Ancient Religious Houses, Chantries, Etc.

  Besides the Priory, which is already described, there were several other religious institutions in the city of Carlisle. Camden, and other writers, inform us that St. Cuthbert founded a nunnery here, but the venerable Bede, who wrote the life or St. Cuthbert, and than whom there can be no better authority, says that the nunnery was of a much older date, and that the object of the saint's journey to Carlisle was for the purpose of obtaining an audience of queen Ermengard, wife of Egdrid, king of Northumbria, who was then on a visit with her sister, the abbess of that house. This nunnery, which was destroyed by the Danes, is supposed to have occupied the site of the present church of St. Cuthbert. Another nunnery is also said to have been founded here by David, king of Scotland. In 1233, a convent of Grey or Franciscan Friars, and another of Black Friars, were founded in this city. The former was situated on the east side of English-street, and the latter on the south side of the citadel, between St. Cuthbert's church and English-gate. The name of Blackfriars'-street, which still remains, proves that some brethren of this order had once a residence in Carlisle. The old county gaol was part of the conventual buildings. There was also within the city a free chapel or chantry, dedicated to St. Alban, most probably of royal foundation. It was suppressed, with other chantries and free chapels, in the 3rd of Edward VI, and was granted, with its possessions, which consisted of several houses in the city to Thomas Dalton and William Denton.

This chapel was situated at the head of Scotch-street and English-street, and its site has given name to St. Alban's-row, where some remains of its foundations are yet to be seen in the cellars of the houses which have been built on its site1. The bell on the town-hall is said to have belonged to this chapel and, the cross which stood on the eastern end of the building is preserved in the museum of the Literary and Philosophical Society. There was a chantry* of St. Cross within the cathedral, as appears from the grant of Edward VI, which conveyed all its "messuages, lands, tenements, profits, and hereditaments, whatsoever, in the city of Carlisle, and in Kirklington," to Henry Turner and Thomas Bucher, and their heirs. There were also two other chantries or chapels in the cathedral, dedicated to St. Roch and St. Catherine. The latter was founded by John de Chapple, who endowed it with lands now possessed by the dean and chapter. St. Roch was founded end endowed with 200 by bishop Whelpdale, in 1423.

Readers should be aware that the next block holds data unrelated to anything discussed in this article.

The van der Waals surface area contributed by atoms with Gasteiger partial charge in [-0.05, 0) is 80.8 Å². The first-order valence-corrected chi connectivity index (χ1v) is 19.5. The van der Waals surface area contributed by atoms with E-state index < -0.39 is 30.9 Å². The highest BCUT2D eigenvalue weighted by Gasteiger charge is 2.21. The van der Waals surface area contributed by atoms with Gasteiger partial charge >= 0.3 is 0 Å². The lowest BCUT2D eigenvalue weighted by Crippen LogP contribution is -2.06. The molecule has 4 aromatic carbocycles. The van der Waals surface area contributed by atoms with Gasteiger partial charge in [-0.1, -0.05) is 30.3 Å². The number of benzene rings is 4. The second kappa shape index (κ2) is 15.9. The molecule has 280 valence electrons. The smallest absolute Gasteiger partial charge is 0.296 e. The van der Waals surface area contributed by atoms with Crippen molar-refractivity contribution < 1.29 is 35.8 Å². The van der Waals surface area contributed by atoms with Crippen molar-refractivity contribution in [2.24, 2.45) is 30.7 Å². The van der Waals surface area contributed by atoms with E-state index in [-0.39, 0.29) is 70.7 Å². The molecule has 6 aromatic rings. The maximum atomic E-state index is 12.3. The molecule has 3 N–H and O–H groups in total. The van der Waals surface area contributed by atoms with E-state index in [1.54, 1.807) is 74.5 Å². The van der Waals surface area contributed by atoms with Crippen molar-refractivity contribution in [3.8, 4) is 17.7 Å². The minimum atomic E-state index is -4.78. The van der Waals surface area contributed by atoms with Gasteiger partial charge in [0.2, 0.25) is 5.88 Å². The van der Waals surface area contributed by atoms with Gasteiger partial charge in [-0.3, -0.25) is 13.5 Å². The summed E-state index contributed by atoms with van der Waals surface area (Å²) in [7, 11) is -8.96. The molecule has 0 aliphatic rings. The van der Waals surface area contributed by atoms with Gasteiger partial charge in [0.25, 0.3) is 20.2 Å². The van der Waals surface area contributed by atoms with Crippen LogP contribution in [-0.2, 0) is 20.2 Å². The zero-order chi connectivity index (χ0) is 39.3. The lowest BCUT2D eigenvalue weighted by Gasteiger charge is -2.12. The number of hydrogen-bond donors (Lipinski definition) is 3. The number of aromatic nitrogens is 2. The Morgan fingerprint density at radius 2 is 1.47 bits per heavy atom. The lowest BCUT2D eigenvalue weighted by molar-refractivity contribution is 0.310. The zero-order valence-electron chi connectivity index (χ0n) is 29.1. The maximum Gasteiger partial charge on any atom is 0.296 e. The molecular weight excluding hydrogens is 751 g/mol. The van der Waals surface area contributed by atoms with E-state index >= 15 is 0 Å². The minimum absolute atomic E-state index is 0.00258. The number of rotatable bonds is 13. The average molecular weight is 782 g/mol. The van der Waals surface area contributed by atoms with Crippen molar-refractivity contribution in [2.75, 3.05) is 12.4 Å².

At the south end of Botcher-gate, without the walls of the city, was the Hospital of St. Nicholas, said to have been founded by one of the kings of England, for the reception of thirteen lepers, male and female; but the Messrs. Lysons say it was for twelve poor men and a master. "This hospital was destroyed, in 1296, when John Comyn, earl of Buchan, besieged Carlisle; and, after being rebuilt, it was burnt by the Scots, in a subsequent siege, when an inquisition ad quod dammum was directed." In 1477, both the hospital and its possessions were granted to the prior and convent of St. Mary, and subsequently passed, with the rest of the priory estates, to the dean and chapter. The buildings connected with this hospital are supposed to have been destroyed during the civil wars, probably about the year 1646, when the cathedral was "curtailed of its fair proportions." The Newcastle and Carlisle Railway now runs through its site. It is also said that Egdrid, king of Northumberland, founded a college of secular priests, in Carlisle, and that St. Cuthbert founded a monastery, but there is no account of either. Etiam ipsœ periere ruinœ. Among the payments charged on the dean and chapter, by Henry's grant, are 2 6s. 8d. annually to the chaplain, and 5 17s. 0d. to three bedesmen of St. Nicholas' Hospital; three pensioners, called St. Nicholas Almsmen, now receive 2 yearly, from the dean and chapter; and six others, called Patent Almsmen, also belong to the cathedral establishment, and, pursuant to the patent roll of the 15th of Edward III have 5 per annum each.

*Some writers say that Walter restored, rather than founded, the Priory.

 

Mannix & Whellan, History, Gazetteer and Directory of Cumberland, 1847

 

 
 

Notes

1. I don't know whether the foundations and cross of St. Alban's are still extant.


29 April 2008

Steve Bulman